- NAME: Malala Yousafzai
- OCCUPATION: Children's Activist, Women's Rights Activist
- BIRTH DATE: July 12, 1997 (Age: 16)
- Did You Know?: Malala was only 11 years old when she blogged for the BBC about living in Pakistan while the Taliban was threatening to close girls' schools.
- PLACE OF BIRTH: Mingora, Pakistan
- Full Name: Malala Yousafzai
- AKA: Gul Makai
- ZODIAC SIGN: Cancer
Best Known For
As a young girl, Malala Yousafzai defied the Taliban in Pakistan and demanded that girls be allowed to receive an education. She was shot in the head by a Taliban gunman in 2012, but survived.
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Malala Yousafzai was born on July 12, 1997, in Mingora, Pakistan. As a child, she became an advocate for girls' education, which resulted in the Taliban issuing a death threat against her. On October 9, 2012, a gunman shot Malala when she was traveling home from school. She survived, and has continued to speak out on the importance of education. In 2013, she was nominated for a Nobel Peace Prize.
"If I win Nobel Peace Prize, it would be a great opportunity for me, but if I don't get it, it's not important because my goal is not to get Nobel Peace Prize, my goal is to get peace and my goal is to see the education of every child."
"Dear friends, on the 9th of October, 2012, the Taliban shot me on the left side of my forehead. They shot my friends too. They thought that the bullets would silence us, but they failed."
"I want people to remember that Pakistan is my country. Even if its people hate me, I will still love it."
"I am only talking about education, women's rights and peace. I want poverty to end in tomorrow's Pakistan. I want every girl in Pakistan to go to school."
"I am still the old Malala. I still try to live normally but yes, my life has changed a lot."
"Education is neither eastern nor western. Education is education and it's the right of every human being."
On July 12, 1997, Malala Yousafzai was born in Mingora, Pakistan, located in the country's Swat Valley. For the first few years of her life, her hometown remained a popular tourist spot that was known for its summer festivals. However, the area began to change as the Taliban tried to take control.
Malala attended a school that her father, Ziauddin Yousafzai, had founded. After the Taliban began attacking girls' schools in Swat, she gave a speech in Peshawar, Pakistan, in September 2008. The title of her talk was, "How dare the Taliban take away my basic right to education?"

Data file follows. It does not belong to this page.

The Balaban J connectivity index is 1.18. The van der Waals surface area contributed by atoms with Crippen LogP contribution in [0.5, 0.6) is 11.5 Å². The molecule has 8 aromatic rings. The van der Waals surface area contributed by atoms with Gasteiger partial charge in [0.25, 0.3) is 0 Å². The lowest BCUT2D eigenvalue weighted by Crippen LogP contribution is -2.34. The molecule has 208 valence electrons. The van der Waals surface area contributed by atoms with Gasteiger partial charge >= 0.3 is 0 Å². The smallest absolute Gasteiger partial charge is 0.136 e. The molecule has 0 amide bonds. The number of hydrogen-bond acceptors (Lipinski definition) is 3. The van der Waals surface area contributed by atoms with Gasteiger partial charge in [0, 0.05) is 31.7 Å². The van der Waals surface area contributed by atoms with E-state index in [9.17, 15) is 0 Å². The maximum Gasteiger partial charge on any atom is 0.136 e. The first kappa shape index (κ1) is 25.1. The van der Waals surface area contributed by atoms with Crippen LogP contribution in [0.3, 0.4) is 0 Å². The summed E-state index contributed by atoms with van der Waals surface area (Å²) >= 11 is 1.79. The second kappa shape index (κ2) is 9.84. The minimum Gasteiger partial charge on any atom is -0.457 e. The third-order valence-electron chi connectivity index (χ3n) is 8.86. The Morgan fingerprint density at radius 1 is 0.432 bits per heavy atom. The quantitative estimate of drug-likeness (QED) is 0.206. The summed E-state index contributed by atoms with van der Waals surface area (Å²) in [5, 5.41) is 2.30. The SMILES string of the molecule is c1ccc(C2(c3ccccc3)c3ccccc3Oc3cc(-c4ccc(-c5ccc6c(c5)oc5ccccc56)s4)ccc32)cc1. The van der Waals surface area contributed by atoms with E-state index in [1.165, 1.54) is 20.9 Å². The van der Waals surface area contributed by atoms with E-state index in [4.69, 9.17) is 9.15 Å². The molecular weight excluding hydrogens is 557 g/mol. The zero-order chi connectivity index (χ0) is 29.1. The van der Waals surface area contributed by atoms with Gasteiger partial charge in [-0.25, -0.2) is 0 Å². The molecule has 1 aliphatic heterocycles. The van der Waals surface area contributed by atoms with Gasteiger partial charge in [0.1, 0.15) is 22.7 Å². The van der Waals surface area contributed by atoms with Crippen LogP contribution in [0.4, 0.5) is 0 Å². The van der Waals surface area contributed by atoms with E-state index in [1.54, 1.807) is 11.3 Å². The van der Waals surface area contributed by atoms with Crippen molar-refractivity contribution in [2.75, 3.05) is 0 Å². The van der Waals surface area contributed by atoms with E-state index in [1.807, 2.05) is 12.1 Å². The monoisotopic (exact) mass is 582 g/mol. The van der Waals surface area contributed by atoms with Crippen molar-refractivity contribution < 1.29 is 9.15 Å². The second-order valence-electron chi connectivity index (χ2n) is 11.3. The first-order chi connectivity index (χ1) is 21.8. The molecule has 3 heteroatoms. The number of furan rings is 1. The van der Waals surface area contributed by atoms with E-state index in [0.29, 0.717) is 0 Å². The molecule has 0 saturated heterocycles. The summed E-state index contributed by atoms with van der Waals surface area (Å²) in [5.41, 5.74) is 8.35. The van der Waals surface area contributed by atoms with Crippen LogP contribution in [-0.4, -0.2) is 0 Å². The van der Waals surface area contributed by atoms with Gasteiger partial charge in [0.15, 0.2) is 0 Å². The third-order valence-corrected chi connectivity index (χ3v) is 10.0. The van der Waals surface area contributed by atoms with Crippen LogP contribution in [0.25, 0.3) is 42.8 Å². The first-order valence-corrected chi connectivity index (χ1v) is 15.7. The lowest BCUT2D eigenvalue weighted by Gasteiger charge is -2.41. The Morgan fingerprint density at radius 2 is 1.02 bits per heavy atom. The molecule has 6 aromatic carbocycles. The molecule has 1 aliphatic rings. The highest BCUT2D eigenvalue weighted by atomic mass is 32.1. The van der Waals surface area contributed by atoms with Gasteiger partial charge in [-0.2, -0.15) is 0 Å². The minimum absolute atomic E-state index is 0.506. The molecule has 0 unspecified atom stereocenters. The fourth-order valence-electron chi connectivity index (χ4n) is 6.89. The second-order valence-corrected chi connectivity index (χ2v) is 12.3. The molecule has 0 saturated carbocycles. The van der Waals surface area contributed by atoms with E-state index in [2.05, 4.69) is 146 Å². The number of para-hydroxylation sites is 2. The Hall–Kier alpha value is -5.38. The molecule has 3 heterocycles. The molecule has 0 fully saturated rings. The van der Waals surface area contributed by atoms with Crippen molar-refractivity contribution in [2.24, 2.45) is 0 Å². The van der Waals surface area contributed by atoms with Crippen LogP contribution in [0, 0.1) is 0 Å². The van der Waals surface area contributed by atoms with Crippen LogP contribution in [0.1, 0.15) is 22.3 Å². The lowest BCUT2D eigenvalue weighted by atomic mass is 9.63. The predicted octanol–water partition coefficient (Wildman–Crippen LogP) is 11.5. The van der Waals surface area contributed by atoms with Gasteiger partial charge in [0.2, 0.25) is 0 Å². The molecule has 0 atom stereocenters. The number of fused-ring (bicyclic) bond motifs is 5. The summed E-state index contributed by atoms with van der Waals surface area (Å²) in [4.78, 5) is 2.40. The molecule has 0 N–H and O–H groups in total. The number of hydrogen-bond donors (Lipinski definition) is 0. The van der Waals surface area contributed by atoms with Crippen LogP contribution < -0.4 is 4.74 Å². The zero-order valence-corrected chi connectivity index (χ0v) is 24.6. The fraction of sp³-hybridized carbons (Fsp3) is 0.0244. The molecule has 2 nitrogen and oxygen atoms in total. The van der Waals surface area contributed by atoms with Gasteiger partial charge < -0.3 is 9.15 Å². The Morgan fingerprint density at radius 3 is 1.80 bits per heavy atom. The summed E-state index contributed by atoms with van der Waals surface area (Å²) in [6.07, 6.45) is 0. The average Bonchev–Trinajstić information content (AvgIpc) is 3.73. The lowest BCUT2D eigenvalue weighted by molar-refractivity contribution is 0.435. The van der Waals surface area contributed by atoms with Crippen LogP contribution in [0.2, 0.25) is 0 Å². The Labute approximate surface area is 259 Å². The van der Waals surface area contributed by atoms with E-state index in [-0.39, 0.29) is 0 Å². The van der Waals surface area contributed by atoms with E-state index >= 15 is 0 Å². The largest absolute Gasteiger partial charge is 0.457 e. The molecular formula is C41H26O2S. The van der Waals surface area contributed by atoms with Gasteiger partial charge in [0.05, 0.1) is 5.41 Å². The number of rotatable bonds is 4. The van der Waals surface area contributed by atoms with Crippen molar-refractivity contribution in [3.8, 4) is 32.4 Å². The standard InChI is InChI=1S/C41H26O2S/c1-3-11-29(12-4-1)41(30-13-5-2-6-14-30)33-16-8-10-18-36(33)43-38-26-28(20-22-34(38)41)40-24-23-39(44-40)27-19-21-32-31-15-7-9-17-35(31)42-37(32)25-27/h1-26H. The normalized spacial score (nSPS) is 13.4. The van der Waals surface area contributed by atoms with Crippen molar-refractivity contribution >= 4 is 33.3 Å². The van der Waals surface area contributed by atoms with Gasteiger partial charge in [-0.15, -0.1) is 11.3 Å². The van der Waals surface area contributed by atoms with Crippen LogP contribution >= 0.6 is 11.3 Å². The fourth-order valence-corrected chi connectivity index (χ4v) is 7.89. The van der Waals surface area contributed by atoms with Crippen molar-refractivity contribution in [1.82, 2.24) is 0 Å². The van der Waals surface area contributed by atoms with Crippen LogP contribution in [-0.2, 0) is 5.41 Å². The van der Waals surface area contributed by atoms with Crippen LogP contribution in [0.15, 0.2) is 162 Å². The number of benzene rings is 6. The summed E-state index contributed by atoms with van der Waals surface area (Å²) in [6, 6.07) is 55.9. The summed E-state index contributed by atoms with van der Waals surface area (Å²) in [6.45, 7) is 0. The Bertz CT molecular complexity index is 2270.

In early 2009, Malala began blogging for the BBC about living under the Taliban's threats to deny her an education. In order to hide her identity, she used the name Gul Makai. However, she was revealed to be the BBC blogger in December of that year.
With a growing public platform, Malala continued to speak out about her right, and the right of all women, to an education. Her activism resulted in a nomination for the International Children's Peace Prize in 2011. That same year, she was awarded Pakistan's National Youth Peace Prize.
When she was 14, Malala and her family learned that the Taliban had issued a death threat against her. Though Malala was frightened for the safety of her father—an anti-Taliban activist—she and her family initially felt that the fundamentalist group would not actually harm a child.
On October 9, 2012, on her way home from school, a man boarded the bus Malala was riding in and demanded to know which girl was Malala. When her friends looked toward Malala, her location was given away. The gunman fired at her, hitting Malala in the left side of her head; the bullet then traveled down her neck. Two other girls were also injured in the attack.
The shooting left Malala in critical condition, so she was flown to a military hospital in Peshawar. A portion of her skull was removed to treat her swelling brain. To receive further care, she was transferred to Birmingham, England.
Once she was in the United Kingdom, Malala was taken out of a medically induced coma. Though she would require multiple surgeries—including repair of a facial nerve to fix the paralyzed left side of her face—she had suffered no major brain damage. In March 2013, she was able to begin attending school in Birmingham.
The shooting resulted in a massive outpouring of support for Malala, which continued during her recovery. She gave a speech at the United Nations on her 16th birthday, in 2013. She has also written an autobiography, I Am Malala: The Girl Who Stood Up for Education and Was Shot by the Taliban, which was released in October 2013. Unfortunately, the Taliban still considers Malala a target.
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